Saturday, 10 June 2017

Morrisons faces pay backlash despite profit turnaround

Britain's fourth biggest supermarket chain is facing a shareholder backlash over boardroom pay despite the transformation of its financial performance under a new management team.
Sky News has learnt that Wm Morrison is braced for a significant investor revolt at its annual general meeting next week after a leading voting adviser recommended opposing its pay report.

ISS, whose judgements can influence around 25% of a company's shareholder base, has expressed concern that a long-term share award for David Potts, Morrisons' chief executive, was increased from 240% of his salary to 300% even as performance targets have been reduced.

The ISS report threatens to turn the grocer's AGM into a stage for the first significant protest over executive pay since this week's General Election.

Theresa May, who intends to lead a minority government with support from the DUP, made reforming boardroom pay a significant domestic policy priority, repeatedly referring to it during her personal leadership campaign and in the months since.

However, a number of big City investors said they were unlikely to follow ISS' advice given the turnaround in Morrisons' performance.

If there is a big vote against the pay report, it would be advisory, rather than binding - a model which Mrs May could seek to change if she pursues remuneration reforms during the new parliament.

Mr Potts, a former Tesco executive who joined Morrisons in 2015, has sought to improve the chain's availability and price competitiveness following a difficult period under his predecessor, Dalton Phillips.

In the last financial year, Morrisons produced its first year of positive like-for-like sales and underlying pre-tax profit growth since 2011-12.

It has also halved its net debt in the last two years, while its shares are up by almost one third during the last 12 months - adding more than £2bn to its market value.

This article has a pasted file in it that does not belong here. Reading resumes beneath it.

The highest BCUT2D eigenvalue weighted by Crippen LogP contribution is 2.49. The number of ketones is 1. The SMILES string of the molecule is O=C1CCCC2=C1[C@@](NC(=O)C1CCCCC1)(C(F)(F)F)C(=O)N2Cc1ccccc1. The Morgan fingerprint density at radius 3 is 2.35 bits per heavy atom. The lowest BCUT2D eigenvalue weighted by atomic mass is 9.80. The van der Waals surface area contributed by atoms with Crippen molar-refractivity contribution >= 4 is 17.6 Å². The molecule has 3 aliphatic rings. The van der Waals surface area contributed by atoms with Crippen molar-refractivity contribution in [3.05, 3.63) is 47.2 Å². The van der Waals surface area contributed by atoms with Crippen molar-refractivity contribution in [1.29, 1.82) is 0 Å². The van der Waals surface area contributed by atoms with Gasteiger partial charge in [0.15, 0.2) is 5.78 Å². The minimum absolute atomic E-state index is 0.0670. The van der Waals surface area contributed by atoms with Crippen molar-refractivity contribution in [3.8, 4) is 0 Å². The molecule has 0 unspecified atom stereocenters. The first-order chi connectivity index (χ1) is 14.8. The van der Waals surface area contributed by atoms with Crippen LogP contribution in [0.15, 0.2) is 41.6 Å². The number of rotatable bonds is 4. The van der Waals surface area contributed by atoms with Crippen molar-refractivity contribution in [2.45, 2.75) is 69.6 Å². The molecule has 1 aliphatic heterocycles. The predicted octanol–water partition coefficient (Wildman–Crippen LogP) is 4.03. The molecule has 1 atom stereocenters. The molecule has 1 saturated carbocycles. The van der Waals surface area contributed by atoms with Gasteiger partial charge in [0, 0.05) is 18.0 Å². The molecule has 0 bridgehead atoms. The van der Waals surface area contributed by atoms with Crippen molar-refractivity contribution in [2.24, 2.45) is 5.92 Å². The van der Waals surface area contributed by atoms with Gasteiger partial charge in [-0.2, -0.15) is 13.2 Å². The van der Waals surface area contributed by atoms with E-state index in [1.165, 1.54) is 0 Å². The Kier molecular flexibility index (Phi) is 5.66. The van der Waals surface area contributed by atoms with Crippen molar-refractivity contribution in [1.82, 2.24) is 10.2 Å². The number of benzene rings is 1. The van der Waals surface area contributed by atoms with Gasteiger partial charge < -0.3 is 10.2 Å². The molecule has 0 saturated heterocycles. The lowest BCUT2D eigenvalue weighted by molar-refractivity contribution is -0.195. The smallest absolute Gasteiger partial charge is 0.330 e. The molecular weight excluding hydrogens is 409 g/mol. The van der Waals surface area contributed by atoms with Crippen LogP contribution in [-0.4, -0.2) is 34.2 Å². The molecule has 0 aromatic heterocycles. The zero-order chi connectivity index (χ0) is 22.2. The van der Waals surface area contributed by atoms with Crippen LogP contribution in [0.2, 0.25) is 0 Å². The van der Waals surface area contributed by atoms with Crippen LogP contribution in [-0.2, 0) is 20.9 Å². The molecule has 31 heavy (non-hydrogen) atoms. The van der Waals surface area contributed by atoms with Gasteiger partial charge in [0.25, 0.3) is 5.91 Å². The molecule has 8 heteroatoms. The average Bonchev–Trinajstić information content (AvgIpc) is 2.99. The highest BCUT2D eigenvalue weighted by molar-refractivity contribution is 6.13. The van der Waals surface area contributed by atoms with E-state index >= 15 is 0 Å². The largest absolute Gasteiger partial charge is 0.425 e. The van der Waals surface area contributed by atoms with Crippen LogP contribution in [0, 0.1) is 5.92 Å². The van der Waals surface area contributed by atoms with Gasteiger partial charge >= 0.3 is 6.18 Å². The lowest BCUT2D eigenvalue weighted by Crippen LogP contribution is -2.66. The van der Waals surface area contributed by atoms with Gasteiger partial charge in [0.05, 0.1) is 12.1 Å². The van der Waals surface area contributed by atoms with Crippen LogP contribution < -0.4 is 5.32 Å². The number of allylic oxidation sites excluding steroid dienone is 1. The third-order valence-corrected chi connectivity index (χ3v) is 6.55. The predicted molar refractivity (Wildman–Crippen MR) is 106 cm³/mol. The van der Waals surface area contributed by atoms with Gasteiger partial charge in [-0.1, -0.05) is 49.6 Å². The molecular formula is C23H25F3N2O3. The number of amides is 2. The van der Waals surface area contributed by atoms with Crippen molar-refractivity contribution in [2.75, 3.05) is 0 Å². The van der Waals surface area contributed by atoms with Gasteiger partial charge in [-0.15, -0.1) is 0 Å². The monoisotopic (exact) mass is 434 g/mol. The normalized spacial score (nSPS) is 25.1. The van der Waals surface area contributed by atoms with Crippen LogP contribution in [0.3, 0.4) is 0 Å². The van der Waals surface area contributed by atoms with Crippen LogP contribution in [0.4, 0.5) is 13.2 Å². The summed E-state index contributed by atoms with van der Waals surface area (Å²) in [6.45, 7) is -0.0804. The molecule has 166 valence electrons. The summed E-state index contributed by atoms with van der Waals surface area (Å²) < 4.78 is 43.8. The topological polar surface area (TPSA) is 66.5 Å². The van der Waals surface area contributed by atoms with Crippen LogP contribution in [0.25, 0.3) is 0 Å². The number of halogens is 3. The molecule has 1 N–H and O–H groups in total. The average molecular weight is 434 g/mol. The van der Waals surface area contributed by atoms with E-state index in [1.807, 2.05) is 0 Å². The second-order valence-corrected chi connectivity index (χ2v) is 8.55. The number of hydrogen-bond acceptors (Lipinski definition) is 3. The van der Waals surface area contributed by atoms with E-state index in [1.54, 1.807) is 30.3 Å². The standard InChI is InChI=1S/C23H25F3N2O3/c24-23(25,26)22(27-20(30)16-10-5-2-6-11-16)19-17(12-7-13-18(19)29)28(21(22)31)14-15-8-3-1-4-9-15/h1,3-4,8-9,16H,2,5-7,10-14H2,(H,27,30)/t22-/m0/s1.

One source pointed out that in the context of that value created for investors, the additional post-tax monthly sum payable to Mr Potts under the revised share scheme amounted to just £6,000.

Mr Potts was paid a total of nearly £2.8m last year, up from just over £2.2m the year before.

In a letter to shareholders seen by Sky News, Andy Higginson, Morrisons' chairman, defended the changes.

"An important piece of context is that in moving to a 300% award, our normal LTIP grant of 240% is below market median (275%).

"We do not believe that anything about the current performance of management, or the scale of the turnaround, is average and have therefore opted for an award level that reflects the opportunity to create long-term sustainable value for shareholders."

Mr Higginson, himself a former Tesco executive, added that Morrisons had thought carefully about changes to its boardroom pay schemes, but argued that "the delivery of the turnaround plan since David Potts was appointed has exceeded most expectations".

He also said that the prioritisation of short-term profit growth and margin by grocers "was partly to blame for the industry allowing the discounters to undercut on price and grow market share".

Morrisons, which declined to comment on Friday, is also asking investors to table binding votes on its three-year remuneration policy at next week's AGM - with ISS advising shareholders to vote in support of the resolution.

BBC     News.

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